I have long believed that my son was lucky to be born when he was — that technology would be his friend. I still believe that, but there have been some bumps along the way: an addiction to video games and losing three (count them, three) cell phones his freshman year. During the few days he managed to hold on to his cell phone, he never remembered to turn it on, so I couldn't reach him any way.

Then, last year, he used his birthday money to buy himself an iPod Nano. Miracle of miracles, he did not lose it. He kept it turned off during school, but remembered to turn it on after school so he could listen on his way home. About a month ago, we had a meeting with his assistive technology specialist at school. A long-time PC person, she recently got an iPhone and is tremendously excited about the potential it holds for many of her students.

Assistive technology runs the gamut from wheelchairs to customized computers that allow quadriplegics to communicate with eye blinks. The field is exploding, but much of it is hugely expensive. While the initial outlay for the iPhone (about $200 for the middle-range iPhone) isn't too bad, the $30 monthly bite per phone for the data package adds up fast. We learned, however, that unlike computer programs, iPhone apps are pretty inexpensive (often free), and there are new ones every day. While there are many PDAs out there, the iPhone offered some distinct advantages, first and foremost the fact that it would be my son's new iPod, so we were pretty sure he would hold on to it.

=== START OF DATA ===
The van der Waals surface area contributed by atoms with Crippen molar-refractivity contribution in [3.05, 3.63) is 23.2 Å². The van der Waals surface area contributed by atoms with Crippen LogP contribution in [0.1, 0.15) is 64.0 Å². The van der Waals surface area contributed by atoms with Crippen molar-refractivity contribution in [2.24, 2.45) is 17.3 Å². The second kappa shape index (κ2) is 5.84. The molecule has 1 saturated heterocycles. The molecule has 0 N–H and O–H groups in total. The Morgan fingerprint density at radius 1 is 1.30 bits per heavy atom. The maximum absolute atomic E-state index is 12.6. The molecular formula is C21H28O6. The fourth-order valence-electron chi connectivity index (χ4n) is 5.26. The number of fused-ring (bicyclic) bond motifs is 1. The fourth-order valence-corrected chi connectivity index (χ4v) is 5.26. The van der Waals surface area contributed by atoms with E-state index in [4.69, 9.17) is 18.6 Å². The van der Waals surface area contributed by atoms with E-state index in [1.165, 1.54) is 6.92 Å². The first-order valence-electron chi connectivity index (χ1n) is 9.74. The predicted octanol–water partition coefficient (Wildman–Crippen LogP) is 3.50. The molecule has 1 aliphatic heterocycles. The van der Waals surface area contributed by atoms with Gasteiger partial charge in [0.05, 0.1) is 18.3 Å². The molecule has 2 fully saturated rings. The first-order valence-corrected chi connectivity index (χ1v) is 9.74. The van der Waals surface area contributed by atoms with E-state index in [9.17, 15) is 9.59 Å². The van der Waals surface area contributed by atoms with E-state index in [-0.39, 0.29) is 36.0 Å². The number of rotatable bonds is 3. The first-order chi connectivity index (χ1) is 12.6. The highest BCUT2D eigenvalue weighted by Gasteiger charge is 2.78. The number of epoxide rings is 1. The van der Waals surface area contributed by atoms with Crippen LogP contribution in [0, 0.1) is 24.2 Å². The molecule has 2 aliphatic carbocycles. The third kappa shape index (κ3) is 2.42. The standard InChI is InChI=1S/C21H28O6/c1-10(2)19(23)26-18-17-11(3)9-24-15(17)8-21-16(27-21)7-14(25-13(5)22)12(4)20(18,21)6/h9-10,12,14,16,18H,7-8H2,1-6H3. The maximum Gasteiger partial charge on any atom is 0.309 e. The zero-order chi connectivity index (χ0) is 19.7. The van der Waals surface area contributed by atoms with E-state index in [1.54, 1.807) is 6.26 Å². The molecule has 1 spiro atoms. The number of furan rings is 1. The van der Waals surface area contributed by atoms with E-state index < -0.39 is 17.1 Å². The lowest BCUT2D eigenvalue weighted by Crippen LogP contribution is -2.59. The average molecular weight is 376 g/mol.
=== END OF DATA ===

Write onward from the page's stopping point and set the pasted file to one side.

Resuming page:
It's fairly obvious how the calendar and organizational apps could help someone with short-term memory problems, but the iPhone apps offer much more than simple datebook functionality. For example, there's an app called VoCal that allows my son to record a voice message on his phone, which then translates into a written calendar reminder.